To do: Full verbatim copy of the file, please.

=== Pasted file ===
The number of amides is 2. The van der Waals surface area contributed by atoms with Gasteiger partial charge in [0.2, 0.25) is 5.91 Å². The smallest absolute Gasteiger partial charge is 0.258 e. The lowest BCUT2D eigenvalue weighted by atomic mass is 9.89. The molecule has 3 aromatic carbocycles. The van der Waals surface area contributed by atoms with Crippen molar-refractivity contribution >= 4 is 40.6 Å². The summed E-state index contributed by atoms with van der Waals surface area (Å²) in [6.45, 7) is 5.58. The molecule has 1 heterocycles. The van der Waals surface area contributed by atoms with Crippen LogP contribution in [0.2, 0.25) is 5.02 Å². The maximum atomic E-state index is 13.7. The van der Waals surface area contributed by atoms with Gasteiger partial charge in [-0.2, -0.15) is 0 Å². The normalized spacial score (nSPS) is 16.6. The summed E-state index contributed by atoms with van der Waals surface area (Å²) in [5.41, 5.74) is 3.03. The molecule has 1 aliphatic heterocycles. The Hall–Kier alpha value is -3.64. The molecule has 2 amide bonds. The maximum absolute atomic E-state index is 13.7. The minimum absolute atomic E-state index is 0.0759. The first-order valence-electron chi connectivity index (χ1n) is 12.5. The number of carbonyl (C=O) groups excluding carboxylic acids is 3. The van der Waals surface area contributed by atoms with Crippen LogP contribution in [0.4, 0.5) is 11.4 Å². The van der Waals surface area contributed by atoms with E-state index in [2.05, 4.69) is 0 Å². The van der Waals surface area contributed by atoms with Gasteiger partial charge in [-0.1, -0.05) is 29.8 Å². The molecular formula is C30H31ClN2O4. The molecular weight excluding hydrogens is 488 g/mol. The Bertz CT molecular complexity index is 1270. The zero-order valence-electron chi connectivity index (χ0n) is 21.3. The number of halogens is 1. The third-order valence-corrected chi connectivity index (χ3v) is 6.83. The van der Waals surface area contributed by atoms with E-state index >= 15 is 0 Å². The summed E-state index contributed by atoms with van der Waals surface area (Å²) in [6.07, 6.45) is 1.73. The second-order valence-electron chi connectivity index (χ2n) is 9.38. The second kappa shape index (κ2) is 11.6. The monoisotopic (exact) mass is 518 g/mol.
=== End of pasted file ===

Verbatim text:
The number of amides is 2. The van der Waals surface area contributed by atoms with Gasteiger partial charge in [0.2, 0.25) is 5.91 Å². The smallest absolute Gasteiger partial charge is 0.258 e. The lowest BCUT2D eigenvalue weighted by atomic mass is 9.89. The molecule has 3 aromatic carbocycles. The van der Waals surface area contributed by atoms with Crippen molar-refractivity contribution >= 4 is 40.6 Å². The summed E-state index contributed by atoms with van der Waals surface area (Å²) in [6.45, 7) is 5.58. The molecule has 1 heterocycles. The van der Waals surface area contributed by atoms with Crippen LogP contribution in [0.2, 0.25) is 5.02 Å². The maximum atomic E-state index is 13.7. The van der Waals surface area contributed by atoms with Gasteiger partial charge in [-0.2, -0.15) is 0 Å². The normalized spacial score (nSPS) is 16.6. The summed E-state index contributed by atoms with van der Waals surface area (Å²) in [5.41, 5.74) is 3.03. The molecule has 1 aliphatic heterocycles. The Hall–Kier alpha value is -3.64. The molecule has 2 amide bonds. The maximum absolute atomic E-state index is 13.7. The minimum absolute atomic E-state index is 0.0759. The first-order valence-electron chi connectivity index (χ1n) is 12.5. The number of carbonyl (C=O) groups excluding carboxylic acids is 3. The van der Waals surface area contributed by atoms with Crippen LogP contribution in [0.4, 0.5) is 11.4 Å². The van der Waals surface area contributed by atoms with E-state index in [2.05, 4.69) is 0 Å². The van der Waals surface area contributed by atoms with Gasteiger partial charge in [-0.1, -0.05) is 29.8 Å². The molecular formula is C30H31ClN2O4. The molecular weight excluding hydrogens is 488 g/mol. The Bertz CT molecular complexity index is 1270. The zero-order valence-electron chi connectivity index (χ0n) is 21.3. The number of halogens is 1. The third-order valence-corrected chi connectivity index (χ3v) is 6.83. The van der Waals surface area contributed by atoms with E-state index >= 15 is 0 Å². The summed E-state index contributed by atoms with van der Waals surface area (Å²) in [6.07, 6.45) is 1.73. The second-order valence-electron chi connectivity index (χ2n) is 9.38. The second kappa shape index (κ2) is 11.6. The monoisotopic (exact) mass is 518 g/mol.